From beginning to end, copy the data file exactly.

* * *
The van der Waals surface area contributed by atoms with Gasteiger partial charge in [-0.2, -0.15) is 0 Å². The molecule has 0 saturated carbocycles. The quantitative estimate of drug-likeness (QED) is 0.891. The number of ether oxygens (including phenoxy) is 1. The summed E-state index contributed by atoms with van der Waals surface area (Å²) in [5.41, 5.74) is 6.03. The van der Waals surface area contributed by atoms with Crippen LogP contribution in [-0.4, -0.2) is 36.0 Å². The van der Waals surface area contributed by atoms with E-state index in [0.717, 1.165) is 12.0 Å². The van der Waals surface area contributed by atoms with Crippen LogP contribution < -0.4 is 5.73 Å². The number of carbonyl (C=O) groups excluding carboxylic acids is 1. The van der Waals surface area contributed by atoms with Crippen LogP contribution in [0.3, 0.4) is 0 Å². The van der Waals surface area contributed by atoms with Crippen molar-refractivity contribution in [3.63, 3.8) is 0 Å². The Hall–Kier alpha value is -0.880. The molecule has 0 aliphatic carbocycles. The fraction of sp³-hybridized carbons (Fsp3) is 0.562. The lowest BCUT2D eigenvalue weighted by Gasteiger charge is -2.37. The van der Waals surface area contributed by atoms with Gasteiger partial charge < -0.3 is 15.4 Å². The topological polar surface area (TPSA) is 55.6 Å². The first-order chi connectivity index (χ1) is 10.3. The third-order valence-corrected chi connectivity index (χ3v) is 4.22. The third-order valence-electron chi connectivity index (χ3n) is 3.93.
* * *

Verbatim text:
The van der Waals surface area contributed by atoms with Gasteiger partial charge in [-0.2, -0.15) is 0 Å². The molecule has 0 saturated carbocycles. The quantitative estimate of drug-likeness (QED) is 0.891. The number of ether oxygens (including phenoxy) is 1. The summed E-state index contributed by atoms with van der Waals surface area (Å²) in [5.41, 5.74) is 6.03. The van der Waals surface area contributed by atoms with Crippen LogP contribution in [-0.4, -0.2) is 36.0 Å². The van der Waals surface area contributed by atoms with E-state index in [0.717, 1.165) is 12.0 Å². The van der Waals surface area contributed by atoms with Crippen LogP contribution < -0.4 is 5.73 Å². The number of carbonyl (C=O) groups excluding carboxylic acids is 1. The van der Waals surface area contributed by atoms with Crippen LogP contribution in [0.3, 0.4) is 0 Å². The van der Waals surface area contributed by atoms with Crippen molar-refractivity contribution in [3.63, 3.8) is 0 Å². The Hall–Kier alpha value is -0.880. The molecule has 0 aliphatic carbocycles. The fraction of sp³-hybridized carbons (Fsp3) is 0.562. The lowest BCUT2D eigenvalue weighted by Gasteiger charge is -2.37. The van der Waals surface area contributed by atoms with Gasteiger partial charge < -0.3 is 15.4 Å². The topological polar surface area (TPSA) is 55.6 Å². The first-order chi connectivity index (χ1) is 10.3. The third-order valence-corrected chi connectivity index (χ3v) is 4.22. The third-order valence-electron chi connectivity index (χ3n) is 3.93.